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Benefit Corporations ‘Need More Oversight’

Benefit corporations, for-profit companies that also have social or environmental missions, need more oversight by state regulators in California, legal experts said at a National Association of State Charity Officials conference.

About 75 companies have registered as “benefit” or “flexible purpose” corporations since Gov. Jerry Brown signed two bills into law last year to give businesses greater freedom to pursue social and environmental objectives, NBC reported.

Patagonia, a benefit corporation, was the first company to take advantage of the new California law.

Since the law went into effect in January, 60 firms have opted to become benefit corporations, which are required to meet third-party social, environmental, accountability and transparency standards. B Lab, a non-profit that created the new category, is responsible for certifying benefit corporations. Such certified entities are called “B Corporations” or “B Corps.”

The other 15 companies are registered as flexible-purpose corporations, a category that has fewer requirements to ensure they have an explicit social or environmental mission.

But critics have argued that flexibility could allow bad actors to mislead the public and the benefit corporation model could give investors a false sense of security. Private attorneys at the conference said the new categories are not monitored by government agencies to ensure compliance with statutory requirements.

Proponents of the law argue there isn’t a need for state regulation. Like traditional corporations, these new kinds of companies are regulated by shareholders, Erik Trojian, director of policy at B Lab told NBC.

BBMG, Seventh Generation, Benchmark Asset Managers, Workplace Dynamics and New Leaf Paper were founding B Corp certified members. Since then, a number of companies have gained B Lab’s socially responsible business certification.

An increasing number of municipal and state governments have addressed benefit corporations through legislation and tax incentives programs. Philadelphia was among the first cities in the US to provide a pilot tax incentive for certified B Corporations.

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3 thoughts on “Benefit Corporations ‘Need More Oversight’

  1. You’re using the terms B Corp and Benefit Corporation interchangeably, but they are different beasts – the former is the certification from B-Lab, the latter is the corporate designation.

  2. The article still isn’t correct. Companies can opt to incorporate as benefit corporations in California, but those companies do not have to become B-Corp certified by B-lab. Benefit corporations are required to adopt a an independent and comprehensive third party standard to conduct a self-assessment and publish an annual benefit report. There are many independent third party standards available,including Global Reporting Initiative’s assessment tool and B-Lab’s impact assessment tool, both of which are offered free for companies to use. But even using the free impact assessment tool to benchmark and publish the annual benefit report required by benefit corporation legislation will not allow a benefit corporation to claim B-Corp status (or enable them to use the logo that you have pictured next to the headline). Benefit corporations are corporations that have voluntarily chosen to incorporate as a new legal form that requires heightened fiduciary duties and changes the legal requirements of judicial scrutiny in certain situations. While you are correct that B-Lab has helped with the legislative process to get benefit corporation legislation passed in 12 states, the incorporation does not necessarily relate to B-Corp certification other than that B-lab’s experience certifying companies brought to their attention the unclear legal norms and laws that affect social enterprises and that B-Lab offers a free assessment tool that satisfies the statutory requirement in the legislation. A B-Corp certified company does not have to be a benefit corporation (in fact, it doesn’t even have to be a corporation at all), and a benefit corporation does not have to be a certified B-Corp. Also, Flexible Purpose Corporations are not backed by B-Lab and are, in many ways, exactly the opposite of benefit corporations. They allow the corporation to claim FPC status by choosing one narrow purpose without having to adhere to the heightened fiduciary duties of creating a general public benefit (including on the environment, employees, suppliers, communities, etc.)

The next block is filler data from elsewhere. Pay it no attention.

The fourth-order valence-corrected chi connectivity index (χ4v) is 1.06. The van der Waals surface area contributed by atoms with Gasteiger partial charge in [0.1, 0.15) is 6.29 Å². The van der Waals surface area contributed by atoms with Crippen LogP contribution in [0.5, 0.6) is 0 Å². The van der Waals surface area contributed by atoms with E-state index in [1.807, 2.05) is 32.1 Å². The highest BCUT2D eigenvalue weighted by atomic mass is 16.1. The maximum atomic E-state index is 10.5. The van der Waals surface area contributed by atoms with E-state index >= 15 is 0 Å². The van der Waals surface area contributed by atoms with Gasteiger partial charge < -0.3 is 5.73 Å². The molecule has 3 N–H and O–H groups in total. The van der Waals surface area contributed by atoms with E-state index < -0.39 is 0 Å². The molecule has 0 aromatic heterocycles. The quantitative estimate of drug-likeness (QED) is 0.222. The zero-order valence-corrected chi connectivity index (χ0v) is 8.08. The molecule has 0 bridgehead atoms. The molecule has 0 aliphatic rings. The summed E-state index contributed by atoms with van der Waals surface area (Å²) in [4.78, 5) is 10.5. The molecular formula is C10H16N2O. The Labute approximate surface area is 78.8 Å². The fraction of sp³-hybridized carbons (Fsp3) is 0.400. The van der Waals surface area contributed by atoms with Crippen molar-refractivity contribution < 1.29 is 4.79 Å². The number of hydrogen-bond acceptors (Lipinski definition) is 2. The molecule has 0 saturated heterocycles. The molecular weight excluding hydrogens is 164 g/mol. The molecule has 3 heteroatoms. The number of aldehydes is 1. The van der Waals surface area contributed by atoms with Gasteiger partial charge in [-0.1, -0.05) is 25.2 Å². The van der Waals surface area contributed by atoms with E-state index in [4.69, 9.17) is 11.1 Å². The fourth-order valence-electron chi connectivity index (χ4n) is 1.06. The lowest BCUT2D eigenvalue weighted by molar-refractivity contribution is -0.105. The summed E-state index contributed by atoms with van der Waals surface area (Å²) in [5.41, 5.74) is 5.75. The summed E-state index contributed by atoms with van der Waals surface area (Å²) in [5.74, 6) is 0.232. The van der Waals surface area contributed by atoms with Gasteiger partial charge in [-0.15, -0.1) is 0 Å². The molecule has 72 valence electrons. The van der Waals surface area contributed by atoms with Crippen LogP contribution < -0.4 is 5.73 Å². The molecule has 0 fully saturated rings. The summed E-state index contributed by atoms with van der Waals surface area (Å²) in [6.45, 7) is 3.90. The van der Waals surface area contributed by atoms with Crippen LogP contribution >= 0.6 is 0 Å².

There has been a lot of confusion about this, especially given the similarities in the names, I hope this helps.

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